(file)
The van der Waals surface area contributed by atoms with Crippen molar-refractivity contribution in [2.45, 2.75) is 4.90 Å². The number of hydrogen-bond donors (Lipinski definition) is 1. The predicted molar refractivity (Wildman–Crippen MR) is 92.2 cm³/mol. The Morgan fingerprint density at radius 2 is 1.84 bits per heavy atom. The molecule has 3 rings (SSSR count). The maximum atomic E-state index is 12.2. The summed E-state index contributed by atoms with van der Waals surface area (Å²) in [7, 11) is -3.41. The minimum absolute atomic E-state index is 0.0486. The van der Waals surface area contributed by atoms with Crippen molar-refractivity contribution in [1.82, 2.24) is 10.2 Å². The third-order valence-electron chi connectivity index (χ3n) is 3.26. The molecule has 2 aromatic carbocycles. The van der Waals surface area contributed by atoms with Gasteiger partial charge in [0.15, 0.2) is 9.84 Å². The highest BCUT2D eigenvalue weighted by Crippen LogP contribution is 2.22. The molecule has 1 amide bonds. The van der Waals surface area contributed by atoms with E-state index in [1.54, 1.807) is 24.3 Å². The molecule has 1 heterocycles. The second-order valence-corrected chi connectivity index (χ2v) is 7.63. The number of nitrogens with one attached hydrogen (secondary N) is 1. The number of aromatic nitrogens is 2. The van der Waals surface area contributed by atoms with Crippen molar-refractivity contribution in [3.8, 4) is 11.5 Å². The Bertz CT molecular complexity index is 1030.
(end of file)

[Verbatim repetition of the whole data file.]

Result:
The van der Waals surface area contributed by atoms with Crippen molar-refractivity contribution in [2.45, 2.75) is 4.90 Å². The number of hydrogen-bond donors (Lipinski definition) is 1. The predicted molar refractivity (Wildman–Crippen MR) is 92.2 cm³/mol. The Morgan fingerprint density at radius 2 is 1.84 bits per heavy atom. The molecule has 3 rings (SSSR count). The maximum atomic E-state index is 12.2. The summed E-state index contributed by atoms with van der Waals surface area (Å²) in [7, 11) is -3.41. The minimum absolute atomic E-state index is 0.0486. The van der Waals surface area contributed by atoms with Crippen molar-refractivity contribution in [1.82, 2.24) is 10.2 Å². The third-order valence-electron chi connectivity index (χ3n) is 3.26. The molecule has 2 aromatic carbocycles. The van der Waals surface area contributed by atoms with Gasteiger partial charge in [0.15, 0.2) is 9.84 Å². The highest BCUT2D eigenvalue weighted by Crippen LogP contribution is 2.22. The molecule has 1 amide bonds. The van der Waals surface area contributed by atoms with E-state index in [1.54, 1.807) is 24.3 Å². The molecule has 1 heterocycles. The second-order valence-corrected chi connectivity index (χ2v) is 7.63. The number of nitrogens with one attached hydrogen (secondary N) is 1. The number of aromatic nitrogens is 2. The van der Waals surface area contributed by atoms with Crippen molar-refractivity contribution in [3.8, 4) is 11.5 Å². The Bertz CT molecular complexity index is 1030.